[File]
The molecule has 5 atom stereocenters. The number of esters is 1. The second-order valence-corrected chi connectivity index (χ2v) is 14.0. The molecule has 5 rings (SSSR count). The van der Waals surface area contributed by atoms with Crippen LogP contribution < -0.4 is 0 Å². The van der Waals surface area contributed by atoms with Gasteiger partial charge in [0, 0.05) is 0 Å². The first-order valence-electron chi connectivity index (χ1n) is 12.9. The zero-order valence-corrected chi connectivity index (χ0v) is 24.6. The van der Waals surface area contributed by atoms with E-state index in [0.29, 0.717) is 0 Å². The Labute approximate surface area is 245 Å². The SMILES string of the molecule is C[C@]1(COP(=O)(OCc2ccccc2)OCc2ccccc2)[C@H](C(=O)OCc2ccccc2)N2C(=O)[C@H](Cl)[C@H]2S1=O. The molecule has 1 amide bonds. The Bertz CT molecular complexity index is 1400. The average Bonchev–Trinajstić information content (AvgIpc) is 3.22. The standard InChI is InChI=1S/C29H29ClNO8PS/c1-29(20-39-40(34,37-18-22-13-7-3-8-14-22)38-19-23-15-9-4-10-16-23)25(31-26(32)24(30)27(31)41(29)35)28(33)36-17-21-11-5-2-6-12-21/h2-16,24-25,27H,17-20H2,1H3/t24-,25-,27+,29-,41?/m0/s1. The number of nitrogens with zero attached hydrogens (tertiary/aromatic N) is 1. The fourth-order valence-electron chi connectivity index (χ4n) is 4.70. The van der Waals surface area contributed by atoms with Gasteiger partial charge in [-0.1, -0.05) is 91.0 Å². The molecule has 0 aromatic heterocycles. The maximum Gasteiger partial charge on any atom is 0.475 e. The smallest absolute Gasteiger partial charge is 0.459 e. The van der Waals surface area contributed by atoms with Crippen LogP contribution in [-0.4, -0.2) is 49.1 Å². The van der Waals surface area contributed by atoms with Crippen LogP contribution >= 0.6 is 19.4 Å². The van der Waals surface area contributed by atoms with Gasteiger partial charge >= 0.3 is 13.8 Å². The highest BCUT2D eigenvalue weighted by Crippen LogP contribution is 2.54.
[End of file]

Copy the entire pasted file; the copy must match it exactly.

The molecule has 5 atom stereocenters. The number of esters is 1. The second-order valence-corrected chi connectivity index (χ2v) is 14.0. The molecule has 5 rings (SSSR count). The van der Waals surface area contributed by atoms with Crippen LogP contribution < -0.4 is 0 Å². The van der Waals surface area contributed by atoms with Gasteiger partial charge in [0, 0.05) is 0 Å². The first-order valence-electron chi connectivity index (χ1n) is 12.9. The zero-order valence-corrected chi connectivity index (χ0v) is 24.6. The van der Waals surface area contributed by atoms with E-state index in [0.29, 0.717) is 0 Å². The Labute approximate surface area is 245 Å². The SMILES string of the molecule is C[C@]1(COP(=O)(OCc2ccccc2)OCc2ccccc2)[C@H](C(=O)OCc2ccccc2)N2C(=O)[C@H](Cl)[C@H]2S1=O. The molecule has 1 amide bonds. The Bertz CT molecular complexity index is 1400. The average Bonchev–Trinajstić information content (AvgIpc) is 3.22. The standard InChI is InChI=1S/C29H29ClNO8PS/c1-29(20-39-40(34,37-18-22-13-7-3-8-14-22)38-19-23-15-9-4-10-16-23)25(31-26(32)24(30)27(31)41(29)35)28(33)36-17-21-11-5-2-6-12-21/h2-16,24-25,27H,17-20H2,1H3/t24-,25-,27+,29-,41?/m0/s1. The number of nitrogens with zero attached hydrogens (tertiary/aromatic N) is 1. The fourth-order valence-electron chi connectivity index (χ4n) is 4.70. The van der Waals surface area contributed by atoms with Gasteiger partial charge in [-0.1, -0.05) is 91.0 Å². The molecule has 0 aromatic heterocycles. The maximum Gasteiger partial charge on any atom is 0.475 e. The smallest absolute Gasteiger partial charge is 0.459 e. The van der Waals surface area contributed by atoms with Crippen LogP contribution in [-0.4, -0.2) is 49.1 Å². The van der Waals surface area contributed by atoms with Crippen LogP contribution >= 0.6 is 19.4 Å². The van der Waals surface area contributed by atoms with Gasteiger partial charge >= 0.3 is 13.8 Å². The highest BCUT2D eigenvalue weighted by Crippen LogP contribution is 2.54.